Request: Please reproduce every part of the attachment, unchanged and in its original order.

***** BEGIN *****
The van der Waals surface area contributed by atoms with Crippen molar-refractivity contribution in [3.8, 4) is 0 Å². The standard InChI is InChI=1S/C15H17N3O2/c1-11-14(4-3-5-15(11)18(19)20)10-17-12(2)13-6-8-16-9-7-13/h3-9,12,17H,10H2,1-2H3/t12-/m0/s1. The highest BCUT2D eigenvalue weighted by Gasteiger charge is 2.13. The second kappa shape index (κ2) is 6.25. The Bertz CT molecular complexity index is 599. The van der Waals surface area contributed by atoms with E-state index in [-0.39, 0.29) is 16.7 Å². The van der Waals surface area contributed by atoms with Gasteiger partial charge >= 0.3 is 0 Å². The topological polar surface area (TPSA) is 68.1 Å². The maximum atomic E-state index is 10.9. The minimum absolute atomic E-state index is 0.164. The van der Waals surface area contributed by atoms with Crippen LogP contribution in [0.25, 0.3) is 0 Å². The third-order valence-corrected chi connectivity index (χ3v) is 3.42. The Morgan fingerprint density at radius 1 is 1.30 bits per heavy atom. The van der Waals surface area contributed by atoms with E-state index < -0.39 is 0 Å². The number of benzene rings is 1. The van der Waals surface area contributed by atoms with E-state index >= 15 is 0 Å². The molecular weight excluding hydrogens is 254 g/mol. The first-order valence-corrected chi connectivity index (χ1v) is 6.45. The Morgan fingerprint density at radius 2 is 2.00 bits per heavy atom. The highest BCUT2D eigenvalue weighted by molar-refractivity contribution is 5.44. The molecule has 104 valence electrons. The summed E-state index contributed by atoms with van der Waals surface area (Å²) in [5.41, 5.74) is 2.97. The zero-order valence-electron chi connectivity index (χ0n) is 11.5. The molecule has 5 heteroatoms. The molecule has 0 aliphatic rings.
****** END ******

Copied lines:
The van der Waals surface area contributed by atoms with Crippen molar-refractivity contribution in [3.8, 4) is 0 Å². The standard InChI is InChI=1S/C15H17N3O2/c1-11-14(4-3-5-15(11)18(19)20)10-17-12(2)13-6-8-16-9-7-13/h3-9,12,17H,10H2,1-2H3/t12-/m0/s1. The highest BCUT2D eigenvalue weighted by Gasteiger charge is 2.13. The second kappa shape index (κ2) is 6.25. The Bertz CT molecular complexity index is 599. The van der Waals surface area contributed by atoms with E-state index in [-0.39, 0.29) is 16.7 Å². The van der Waals surface area contributed by atoms with Gasteiger partial charge >= 0.3 is 0 Å². The topological polar surface area (TPSA) is 68.1 Å². The maximum atomic E-state index is 10.9. The minimum absolute atomic E-state index is 0.164. The van der Waals surface area contributed by atoms with Crippen LogP contribution in [0.25, 0.3) is 0 Å². The third-order valence-corrected chi connectivity index (χ3v) is 3.42. The Morgan fingerprint density at radius 1 is 1.30 bits per heavy atom. The van der Waals surface area contributed by atoms with E-state index < -0.39 is 0 Å². The number of benzene rings is 1. The van der Waals surface area contributed by atoms with E-state index >= 15 is 0 Å². The molecular weight excluding hydrogens is 254 g/mol. The first-order valence-corrected chi connectivity index (χ1v) is 6.45. The Morgan fingerprint density at radius 2 is 2.00 bits per heavy atom. The highest BCUT2D eigenvalue weighted by molar-refractivity contribution is 5.44. The molecule has 104 valence electrons. The summed E-state index contributed by atoms with van der Waals surface area (Å²) in [5.41, 5.74) is 2.97. The zero-order valence-electron chi connectivity index (χ0n) is 11.5. The molecule has 5 heteroatoms. The molecule has 0 aliphatic rings.